Architecture, smart machines and the glue that holds everything together are key features in Gartner’s top 10 strategic technology trends for 2016, which features 3D printing materials, IoT platforms and digital mesh, among others.
David Cearley, vice president and Gartner Fellow, says the top 10 strategic technology trends will shape digital business opportunities through to 2020.
Gartner defines a strategic technology trend as one with the potential for significant impact on the organisation, including a high risk potential for disruption to business, end users or IT, the need for a major investment, or the risk of being late to adopt.
"The first three trends [digital mesh, ambient user experience and 3D printing materials] address merging the physical and virtual worlds and the emergence of the digital mesh," Cearley says.
“While organisations focus on digital business today, algorithmic business is emerging. Algorithms – relationships and interconnections – define the future of business,” he says.
“In algorithmic business, much happens in the background in which people are not directly involved. This is enabled by smart machines, which our next three trends [information of everything, advanced machine learning and autonomous agents and things] address.
“Our final four trends [adaptive security architecture, advanced systems architecture, mesh app and service architecture and IoT architecture and platforms] address the new IT reality, the new architecture and platform trends needed to support digital and algorithmic business.”
The device mesh refers to an expanding set of endpoints people use to access applications and information or interact with people, social communities, governments and businesses. It includes mobile devices, wearable, consumer and home electronic devices, automotive devices and environmental devices, such as sensors in the IoT.
"In the postmobile world the focus shifts to the mobile user who is surrounded by a mesh of devices extending well beyond traditional mobile devices," says Cearley.
While devices are increasingly connected to back-end systems through various networks, they have often operated in isolation from one another. As the device mesh evolves, Gartner expects connection models to expand and greater cooperative interaction between devices to emerge.
Ambient User Experience: The device mesh creates the foundation for a new continuous and ambient user experience. Immersive environments delivering augmented and virtual reality hold significant potential but are only one aspect of the experience, Gartner says.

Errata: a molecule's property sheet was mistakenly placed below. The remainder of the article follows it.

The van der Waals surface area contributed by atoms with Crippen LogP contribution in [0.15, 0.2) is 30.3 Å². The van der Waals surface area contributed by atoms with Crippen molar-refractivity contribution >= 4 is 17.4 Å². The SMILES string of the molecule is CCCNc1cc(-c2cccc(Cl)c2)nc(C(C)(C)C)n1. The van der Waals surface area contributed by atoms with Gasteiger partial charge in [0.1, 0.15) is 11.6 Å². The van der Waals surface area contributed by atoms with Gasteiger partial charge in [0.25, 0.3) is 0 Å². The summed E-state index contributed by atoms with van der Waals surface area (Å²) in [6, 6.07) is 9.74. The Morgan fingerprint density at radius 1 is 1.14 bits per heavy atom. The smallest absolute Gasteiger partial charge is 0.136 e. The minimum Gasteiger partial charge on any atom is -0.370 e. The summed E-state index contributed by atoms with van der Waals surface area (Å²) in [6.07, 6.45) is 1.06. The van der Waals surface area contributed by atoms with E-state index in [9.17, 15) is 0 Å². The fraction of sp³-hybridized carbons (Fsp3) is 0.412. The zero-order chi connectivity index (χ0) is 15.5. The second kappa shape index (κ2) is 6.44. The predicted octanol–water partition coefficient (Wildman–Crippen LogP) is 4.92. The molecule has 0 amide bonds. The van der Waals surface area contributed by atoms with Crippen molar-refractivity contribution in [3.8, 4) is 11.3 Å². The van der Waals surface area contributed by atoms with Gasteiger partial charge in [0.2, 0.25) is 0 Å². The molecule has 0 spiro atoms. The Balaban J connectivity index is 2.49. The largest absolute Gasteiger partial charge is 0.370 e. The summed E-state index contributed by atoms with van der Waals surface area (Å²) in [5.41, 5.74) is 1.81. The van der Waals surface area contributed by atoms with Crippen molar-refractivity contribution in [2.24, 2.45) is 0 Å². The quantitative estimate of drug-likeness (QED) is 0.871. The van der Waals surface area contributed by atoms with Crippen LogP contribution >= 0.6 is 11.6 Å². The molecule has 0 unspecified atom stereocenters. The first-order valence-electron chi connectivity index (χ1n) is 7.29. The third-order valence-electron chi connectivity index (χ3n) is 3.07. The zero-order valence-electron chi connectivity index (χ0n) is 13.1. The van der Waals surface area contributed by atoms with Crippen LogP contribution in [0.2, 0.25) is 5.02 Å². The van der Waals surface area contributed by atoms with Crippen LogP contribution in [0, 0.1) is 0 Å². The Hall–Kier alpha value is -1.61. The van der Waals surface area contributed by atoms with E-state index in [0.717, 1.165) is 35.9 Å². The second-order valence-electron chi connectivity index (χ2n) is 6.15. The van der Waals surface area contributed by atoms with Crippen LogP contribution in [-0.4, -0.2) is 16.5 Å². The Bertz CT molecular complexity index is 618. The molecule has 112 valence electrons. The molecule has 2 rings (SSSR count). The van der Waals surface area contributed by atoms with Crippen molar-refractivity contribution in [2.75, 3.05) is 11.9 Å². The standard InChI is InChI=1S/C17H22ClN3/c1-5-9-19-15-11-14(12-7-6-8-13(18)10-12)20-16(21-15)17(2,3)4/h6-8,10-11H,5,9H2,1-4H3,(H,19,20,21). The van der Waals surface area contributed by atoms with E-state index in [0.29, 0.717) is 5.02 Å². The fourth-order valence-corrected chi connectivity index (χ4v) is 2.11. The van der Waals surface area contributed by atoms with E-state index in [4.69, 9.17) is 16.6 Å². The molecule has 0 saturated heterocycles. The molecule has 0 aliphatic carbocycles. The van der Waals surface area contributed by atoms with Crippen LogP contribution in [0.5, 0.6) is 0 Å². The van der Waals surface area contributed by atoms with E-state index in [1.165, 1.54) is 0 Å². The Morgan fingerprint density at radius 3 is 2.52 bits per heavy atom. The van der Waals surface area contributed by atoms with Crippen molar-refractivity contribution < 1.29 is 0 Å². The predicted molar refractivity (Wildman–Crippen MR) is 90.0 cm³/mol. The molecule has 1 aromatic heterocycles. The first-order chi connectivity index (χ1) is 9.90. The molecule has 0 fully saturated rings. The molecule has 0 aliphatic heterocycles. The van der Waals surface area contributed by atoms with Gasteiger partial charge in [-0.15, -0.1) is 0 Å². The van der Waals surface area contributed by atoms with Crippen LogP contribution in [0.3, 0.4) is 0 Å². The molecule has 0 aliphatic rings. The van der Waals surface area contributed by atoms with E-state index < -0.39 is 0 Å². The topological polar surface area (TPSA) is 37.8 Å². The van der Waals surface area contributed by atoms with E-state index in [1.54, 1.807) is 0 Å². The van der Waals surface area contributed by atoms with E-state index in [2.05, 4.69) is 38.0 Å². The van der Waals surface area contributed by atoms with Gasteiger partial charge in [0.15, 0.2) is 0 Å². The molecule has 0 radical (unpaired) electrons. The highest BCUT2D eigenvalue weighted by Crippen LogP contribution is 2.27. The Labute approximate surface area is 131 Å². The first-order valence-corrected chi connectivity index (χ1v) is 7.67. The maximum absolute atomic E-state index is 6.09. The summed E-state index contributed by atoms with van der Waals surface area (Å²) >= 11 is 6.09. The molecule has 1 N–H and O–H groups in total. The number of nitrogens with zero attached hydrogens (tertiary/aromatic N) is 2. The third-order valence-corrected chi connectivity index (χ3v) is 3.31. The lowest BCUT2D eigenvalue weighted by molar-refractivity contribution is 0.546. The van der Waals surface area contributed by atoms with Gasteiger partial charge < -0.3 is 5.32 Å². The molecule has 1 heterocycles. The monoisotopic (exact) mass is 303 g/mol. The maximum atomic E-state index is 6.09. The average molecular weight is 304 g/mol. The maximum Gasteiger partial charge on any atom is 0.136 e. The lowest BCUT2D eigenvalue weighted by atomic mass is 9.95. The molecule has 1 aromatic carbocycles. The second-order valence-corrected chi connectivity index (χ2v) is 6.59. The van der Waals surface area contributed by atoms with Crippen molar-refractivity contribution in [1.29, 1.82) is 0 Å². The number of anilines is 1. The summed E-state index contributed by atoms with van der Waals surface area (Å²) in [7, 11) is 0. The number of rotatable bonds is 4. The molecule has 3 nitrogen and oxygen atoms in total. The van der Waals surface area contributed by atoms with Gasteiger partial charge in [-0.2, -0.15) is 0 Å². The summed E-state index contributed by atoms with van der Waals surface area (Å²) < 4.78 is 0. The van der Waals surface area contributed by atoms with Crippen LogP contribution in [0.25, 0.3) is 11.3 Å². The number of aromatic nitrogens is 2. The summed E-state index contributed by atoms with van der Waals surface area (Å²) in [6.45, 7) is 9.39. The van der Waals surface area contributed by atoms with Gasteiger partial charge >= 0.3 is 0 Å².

The ambient user experience preserves continuity across boundaries of device mesh, time and space. The experience seamlessly flows across a shifting set of devices and interaction channels blending physical, virtual and electronic environment as the user moves from one place to another.
"Designing mobile apps remains an important strategic focus for the enterprise," Cearley says. "However, the leading edge of that design is focused on providing an experience that flows across and exploits different devices, including IoT sensors, common objects such as automobiles, or even factories.
"Designing these advanced experiences will be a major differentiator for independent software vendors (ISVs) and enterprises alike by 2018."
3D Printing Materials Advances in 3D printing have already enabled 3D printing to use a wide range of materials, including advanced nickel alloys, carbon fibre, glass, conductive ink, electronics, pharmaceuticals and biological materials.
Gartner says these innovations are driving user demand, as the practical applications for 3D printers expand to more sectors, including aerospace, medical, automotive, energy and the military.
The analyst firm says the growing range of 3D-printable materials will drive a compound annual growth rate of 64.1% for enterprise 3D-printer shipments through 2019 and these advances will necessitate a rethinking of assembly line and supply chain processes to exploit 3D printing.
"3D printing will see a steady expansion over the next 20 years of the materials that can be printed, improvement in the speed with which items can be printed and emergence of new models to print and assemble composite parts," says Cearley.
Information of Everything Everything in the digital mesh produces, uses and transmits information. This information goes beyond textual, audio and video information to include sensory and contextual information. Information of everything addresses this influx with strategies and technologies to link data from all these different data sources.
Information has always existed everywhere but has often been isolated, incomplete, unavailable or unintelligible. Advances in semantic tools such as graph databases as well as other emerging data classification and information analysis techniques will bring meaning to the often chaotic deluge of information.
Advanced Machine Learning In advanced machine learning, deep neural nets (DNNs) move beyond classic computing and information management to create systems that can autonomously learn to perceive the world, on their own.
The explosion of data sources and complexity of information makes manual classification and analysis infeasible and uneconomic. DNNs automate these tasks and make it possible to address key challenges related to the information of everything trend.